CRAFT day at the farm

May 19, 2011

A group of Island interns and farmers gathered this morning to share, in what is known as CRAFT Farmers.  It is a chance for neighboring farmers and visiting workers on farms to see how other farms are set up and working, to exchange experiential knowledge and get our hands in the soil.  Some farmers on Vashon Island are sowing the seeds of CRAFT with the first meeting this morning at Plum Forest Farm, where Rob and Joanne shared their experience with the farming ethics and economics of sustainable farming through sustaining soil.  In short we talked about poop, or manure…

We are gathered here, near the composting toilet (some of the humanure barrels are behind Rob, to the right).  Their composting toilet is designed with a front funnel, to catch urination into a different bucket below.  Super excited to see this mild tweeking to a system that, because it can’t withstand all the moisture, one is required to pee outside.  The solid waste goes into a barrel, with sawdust added, after you use it.  Once the barrel is full, it takes about two years for the humanure to process, at Plum Forest, they choose to spread it in the fields.

Raising cattle on a small farm:  Rob spoke of the importance of looking at the many qualities of farming with these beautiful creatures and believes the cows are a valuable asset to a small farm.   Here, they live on grass during the grazing season and Alfalfa hay during the winter months.  The two females are the ones with the horns- Highland Cattle-  the red one, in the photo, who is resting is grandmother and mom.  They are very sweet and so large!  The two young ones are a mixed breed.  The milk is used, only for the young.  Rob and Joanne will harvest (slaughter) the two young males this season, sell part of the beef and keep some for their family.  Because they are grass fed, they alternate between different fields, keeping the grass mowed, providing manure for the compost station,  food security and a daily reminder that it is good to find time to sit under a tree and moo.  Below, I will get more into how they work in the compost station.

Chicken tractors:  hand made, and creative- everyone I come across is a telling of the creative force behind the welding torch and hammer!  This one uses to bicycles connected, is a bit tricky to move- but it only needs to move a few feet each day, as the evening roost is in the back end  -with chicken wire below- so the poop drops to the field as they roost.  They have 4 flocks, and Rob feels that chickens are a sustainable economy, for the farm, the feed –In Season Farms- Canada, is organic, and result is compost for soil building.  They farm with an average of 160-170 laying hens, and 60 broilers, plus a small flock of pasture hens that are called the ‘sanitation dept’ ( moved around, as needed to clean areas affected by insects etc.) . Each flock has a rooster, to warn of danger, especially eagle, when overhead.  Egg collection is 3 times a day, and staying consistent with the collection times is important, there is one hen that will start breaking eggs, if they are left in the coop too long.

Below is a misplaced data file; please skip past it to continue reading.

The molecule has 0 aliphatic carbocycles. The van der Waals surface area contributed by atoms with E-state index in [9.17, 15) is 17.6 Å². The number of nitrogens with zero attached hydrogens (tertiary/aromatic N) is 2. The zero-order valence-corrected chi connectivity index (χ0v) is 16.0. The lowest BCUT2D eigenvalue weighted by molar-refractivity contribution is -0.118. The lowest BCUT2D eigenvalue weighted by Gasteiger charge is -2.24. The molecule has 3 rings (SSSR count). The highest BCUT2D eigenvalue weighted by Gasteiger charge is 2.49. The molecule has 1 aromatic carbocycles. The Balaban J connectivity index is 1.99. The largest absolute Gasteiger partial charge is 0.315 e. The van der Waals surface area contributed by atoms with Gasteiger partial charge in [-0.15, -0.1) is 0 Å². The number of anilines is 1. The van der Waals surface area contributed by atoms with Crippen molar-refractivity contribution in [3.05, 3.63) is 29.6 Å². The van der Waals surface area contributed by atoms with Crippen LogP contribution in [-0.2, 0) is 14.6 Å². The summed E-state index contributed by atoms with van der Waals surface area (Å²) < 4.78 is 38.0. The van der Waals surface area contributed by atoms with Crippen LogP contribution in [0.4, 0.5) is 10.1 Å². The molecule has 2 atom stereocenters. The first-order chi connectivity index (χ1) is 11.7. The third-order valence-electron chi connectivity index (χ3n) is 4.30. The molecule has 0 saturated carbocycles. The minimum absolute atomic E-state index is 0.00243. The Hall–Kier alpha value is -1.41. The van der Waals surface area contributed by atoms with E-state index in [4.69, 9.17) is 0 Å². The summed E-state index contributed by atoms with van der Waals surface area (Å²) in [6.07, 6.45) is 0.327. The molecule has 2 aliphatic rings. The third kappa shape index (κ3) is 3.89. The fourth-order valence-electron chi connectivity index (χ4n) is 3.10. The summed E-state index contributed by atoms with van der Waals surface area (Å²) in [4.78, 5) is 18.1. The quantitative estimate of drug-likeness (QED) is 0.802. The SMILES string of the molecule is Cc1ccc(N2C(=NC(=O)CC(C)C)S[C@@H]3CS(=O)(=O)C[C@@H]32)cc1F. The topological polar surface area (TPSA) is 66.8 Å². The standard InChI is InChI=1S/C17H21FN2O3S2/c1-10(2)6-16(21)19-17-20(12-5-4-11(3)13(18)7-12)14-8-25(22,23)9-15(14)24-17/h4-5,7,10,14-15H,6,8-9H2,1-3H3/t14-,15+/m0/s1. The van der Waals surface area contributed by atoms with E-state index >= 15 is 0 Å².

Composting station/ barn:  This is an exciting new addition to the farm.  Rob worked with King County to demonstrate how farmers can keep manures out of the ground water when composting-  Best Management Practice provided the guidelines for this project, and Rob received partial funding to realize this dream.  There are three large stalls, made of concrete, and the section between barn and these stalls is concrete.  The green material we weed from the beds is added to this concrete floor, along with the cow and chicken manure and larger unfinished compost material from the stalls as we harvest.  this layering is mashed and mixed as the cows walk freely in this area.  A small bulldozer is then used to mix and turn, and transport to one of the stalls.  The working compost piles will be turned, regularly, with the bulldozer during the processing cycle.  A beautiful example of a small farm closing the loop, and working, proactively to sustain the farm, by sustaining the soil!

At the end of the compost system tour, all pitched in to weed the asparagus bed and share stories!  A very inspiring morning.  Thank you Rob and Janne, for all that you are teaching, by doing.



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